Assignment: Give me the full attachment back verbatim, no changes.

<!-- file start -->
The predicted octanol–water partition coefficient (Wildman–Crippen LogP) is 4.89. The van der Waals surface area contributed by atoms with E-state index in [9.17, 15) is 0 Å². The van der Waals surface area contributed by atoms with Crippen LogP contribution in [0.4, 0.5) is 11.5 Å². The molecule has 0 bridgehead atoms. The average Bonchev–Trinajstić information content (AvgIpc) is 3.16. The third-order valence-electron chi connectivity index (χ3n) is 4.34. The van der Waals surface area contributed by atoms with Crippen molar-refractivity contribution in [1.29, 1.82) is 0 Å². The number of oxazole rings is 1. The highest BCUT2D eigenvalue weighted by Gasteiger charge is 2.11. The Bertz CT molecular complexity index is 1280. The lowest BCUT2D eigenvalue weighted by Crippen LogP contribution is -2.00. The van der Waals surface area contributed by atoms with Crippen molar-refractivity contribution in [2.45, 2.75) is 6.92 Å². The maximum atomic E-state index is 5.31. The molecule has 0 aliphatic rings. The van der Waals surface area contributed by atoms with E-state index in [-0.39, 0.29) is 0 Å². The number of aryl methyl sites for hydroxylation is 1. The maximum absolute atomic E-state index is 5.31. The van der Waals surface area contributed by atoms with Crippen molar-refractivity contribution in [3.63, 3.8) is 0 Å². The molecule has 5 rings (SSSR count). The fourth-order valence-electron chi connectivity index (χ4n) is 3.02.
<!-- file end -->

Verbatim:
The predicted octanol–water partition coefficient (Wildman–Crippen LogP) is 4.89. The van der Waals surface area contributed by atoms with E-state index in [9.17, 15) is 0 Å². The van der Waals surface area contributed by atoms with Crippen LogP contribution in [0.4, 0.5) is 11.5 Å². The molecule has 0 bridgehead atoms. The average Bonchev–Trinajstić information content (AvgIpc) is 3.16. The third-order valence-electron chi connectivity index (χ3n) is 4.34. The van der Waals surface area contributed by atoms with Crippen molar-refractivity contribution in [1.29, 1.82) is 0 Å². The number of oxazole rings is 1. The highest BCUT2D eigenvalue weighted by Gasteiger charge is 2.11. The Bertz CT molecular complexity index is 1280. The lowest BCUT2D eigenvalue weighted by Crippen LogP contribution is -2.00. The van der Waals surface area contributed by atoms with Crippen molar-refractivity contribution in [2.45, 2.75) is 6.92 Å². The maximum atomic E-state index is 5.31. The molecule has 0 aliphatic rings. The van der Waals surface area contributed by atoms with E-state index in [-0.39, 0.29) is 0 Å². The number of aryl methyl sites for hydroxylation is 1. The maximum absolute atomic E-state index is 5.31. The van der Waals surface area contributed by atoms with Crippen molar-refractivity contribution in [3.63, 3.8) is 0 Å². The molecule has 5 rings (SSSR count). The fourth-order valence-electron chi connectivity index (χ4n) is 3.02.